Improving responses to violence against children by turning evidence into policy and results
SARAJEVO, 18 September, 2012 — Government, Ombudspersons and civil society representatives from Albania, Bosnia Herzegovina, Serbia and Turkey are meeting in Sarajevo today as part of a two-year joint initiative of the European Union and UNICEF to help protect children from violence in South East Europe.
The project funded by the EU’s Civil Society Facility aims to strengthen capacities to identify, monitor and address violence against children through partnership between civil society and state actors.
Almost 600 professionals from health, education, justice, welfare sectors and the police were interviewed in cities and villages across the four countries. The eight-month research focused on how schools, police, prosecutors, judges, health and social workers respond to cases of violence against children at home, at school, in care and justice settings and in the community. The findings revealed both strengths and weaknesses of current responses and will form the basis for workshop`s discussion.
‘Violence against children is a hidden phenomenon but a global concern. Research including this one indicates that children who have become victims are not properly identified and not provided with adequate support,” said Jean-Claude Legrand, UNICEF Senior Regional Child Protection Advisor for the region comprising Central and Eastern Europe and the Commonwealth of Independent States.
“UNICEF will continue its support to governments, civil society, ombudspersons, parliaments and others who can bring change. Together, we need to strengthen the responses to violence at all levels: by professionals, policy makers and in societies at large. What matters is that all children are protected from all forms of violence in any setting at any time in their lives,” he added.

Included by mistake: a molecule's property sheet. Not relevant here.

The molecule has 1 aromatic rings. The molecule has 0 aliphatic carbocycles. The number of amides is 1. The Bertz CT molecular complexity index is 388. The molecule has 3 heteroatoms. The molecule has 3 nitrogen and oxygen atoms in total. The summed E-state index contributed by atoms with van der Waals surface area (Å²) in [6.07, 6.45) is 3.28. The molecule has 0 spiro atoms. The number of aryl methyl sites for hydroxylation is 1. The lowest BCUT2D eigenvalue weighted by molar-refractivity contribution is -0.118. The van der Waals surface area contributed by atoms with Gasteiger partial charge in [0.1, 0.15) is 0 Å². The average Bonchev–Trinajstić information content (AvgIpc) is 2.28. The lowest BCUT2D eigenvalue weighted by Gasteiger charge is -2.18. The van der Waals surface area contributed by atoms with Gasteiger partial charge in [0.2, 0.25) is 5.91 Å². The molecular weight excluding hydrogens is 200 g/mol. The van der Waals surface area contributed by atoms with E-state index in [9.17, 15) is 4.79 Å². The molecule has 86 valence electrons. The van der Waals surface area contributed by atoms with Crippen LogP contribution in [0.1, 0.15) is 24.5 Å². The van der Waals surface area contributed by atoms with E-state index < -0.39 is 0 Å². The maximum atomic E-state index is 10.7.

Professionals working with children and families strongly recommend the need to boost resources for prevention and family support services. Although structures and policies are in place, a harmonized, comprehensive cross-sectoral response to violence against children is not yet firmly in place everywhere.
The two-day workshop which started today will elaborate on challenges concerning referral systems and the prevailing stigma attached to violence which often results in serious underreporting of cases. Conference participants will also discuss how best to tackle social acceptance of some forms of violence and address the uneven distribution of services and lack of human and financial resources.
The discussion and recommendations will also focus on good practices identified in the research: health workers visits to schools can be an excellent opportunity to identify violence cases. Prevention programmes have started in some schools and communities. The number of committed and trained professionals in the region is growing.
Key recommendations to be discussed include:
Reflecting the commitment of UNICEF and the European Union to protecting children from all forms of violence, both agencies are keen to assess carefully what needs to be done to assure that all children – inside and outside the European Union - obtain the same protection and support to realize their basic rights.